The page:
Monday, August 6, 2007

What's a Publisher?

August 6, 2007

Last week this guy, Jerry, said to me, "I would think that with computer technology these days anybody could get published."
Well, yeah. I answered a little bit about POD and iUniverse, including my experience several years back with it, but really, that's not what I'm talking about today.
Just a footnote, though. A few years ago I gave a few talks about how to get published and one of the things I said was: A publisher is a person with money who wants to publish books. Period. There's no school; no license; no certification. Just money and the desire to be a publisher.
Yes, but...
I learned something important from my iUniverse experience. This was reinforced by my publication experience with High Country Publishers, a small press in North (or is it south?) Carolina, who did such a fine job of publishing DIRTY DEEDS.
Distribution is everything.
In fact, when I interviewed author David Morrell last year, he commented that the way in which publishers were doing so little promotion these days, leaving it up to the authors, and how technology was such that the actual manufacturing of the actual book was so inexpensive and easy to come by, that the only thing publishers really do is distribute. (David was making a point to me, in a musing way, how publishers were doing less and less for writers, I think).
Distribution is getting your book into bookstores. Not Amazon, but all the other bookstores, Sam's Clubs, Wal-Marts, etc.
And here's a not-so-big secret. If you're self-published, if you're published by iUniverse and other PODs, it's damned near impossible to get your book into bookstores for a number of reasons, including but not limited to "no return policy" and "no standard bookseller discount."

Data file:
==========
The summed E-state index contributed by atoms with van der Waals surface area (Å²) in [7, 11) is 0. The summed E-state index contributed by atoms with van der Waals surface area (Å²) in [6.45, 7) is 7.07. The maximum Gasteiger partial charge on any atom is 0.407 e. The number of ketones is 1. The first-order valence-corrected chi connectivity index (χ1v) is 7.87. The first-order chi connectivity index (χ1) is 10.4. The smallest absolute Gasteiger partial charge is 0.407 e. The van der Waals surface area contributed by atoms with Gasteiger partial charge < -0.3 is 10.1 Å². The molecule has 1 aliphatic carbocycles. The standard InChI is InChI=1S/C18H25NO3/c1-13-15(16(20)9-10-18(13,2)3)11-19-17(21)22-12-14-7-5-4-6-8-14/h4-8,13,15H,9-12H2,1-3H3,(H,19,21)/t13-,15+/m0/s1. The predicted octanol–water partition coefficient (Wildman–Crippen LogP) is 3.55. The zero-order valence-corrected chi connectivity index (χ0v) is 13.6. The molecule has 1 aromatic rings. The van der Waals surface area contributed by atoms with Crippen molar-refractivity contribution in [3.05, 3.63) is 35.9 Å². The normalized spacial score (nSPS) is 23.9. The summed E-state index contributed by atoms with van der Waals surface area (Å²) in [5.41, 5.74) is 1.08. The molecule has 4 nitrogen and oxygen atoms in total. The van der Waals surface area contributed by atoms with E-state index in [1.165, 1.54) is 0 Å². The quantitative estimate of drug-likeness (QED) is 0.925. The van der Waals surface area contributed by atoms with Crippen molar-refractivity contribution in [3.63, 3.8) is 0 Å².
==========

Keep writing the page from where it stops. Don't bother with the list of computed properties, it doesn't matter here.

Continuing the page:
A discussion of both of those would go on and on today and I'm up at Higgins Lake contemplating the beach shortly, but let's just say that if you're an aspiring novelist and you don't understand what I mean, you need to do some research on how bookselling works in the United States.
And here's a little-bigger secret: even if you've got a publisher with seemingly good distribution, your book may not automatically be distributed to bookstores, chains or otherwise, and if your publisher isn't behind you in a big way, you can pretty much kiss goodbye the notion of having your book at Wal-Mart, Sam's Clubs, airport bookstores, and the book section at your local Meijer store. I've had this hit home a little harder recently when I paid some visits to very large independent bookstores hoping to sign stock. These were bookstores where I had sent flyers and postcards regarding my books, as well as them being included in my e-newsletters. The Tattered Cover in Denver and Horizon Books in Traverse City. Neither of them had my books. (In fact, in Denver, I didn't see any books by my publisher, Midnight Ink, a division of the rather large publisher, Llewellyn. I forgot to do that thorough a check in Traverse City).
The fact is, I don't know how to convince them to carry my books. If my publisher's catalogue doesn't inspire them, my postcards, newsletters, author blurbs, or reviews don't inspire them, I just don't know how to get them to carry my books.
And here's the Catch-22. The way to get them to carry my books is for there to be demand. For people to be looking for them. And for that to happen, particularly on a nationwide business, there needs to be bigger sales. And how do you get bigger sales? Well, partly by having books show up in bookstores. Ideally on end-racks, on front tables, in front windows, in local author sections, etc.
Nobody said this would be easy, did they?

Mark Terry

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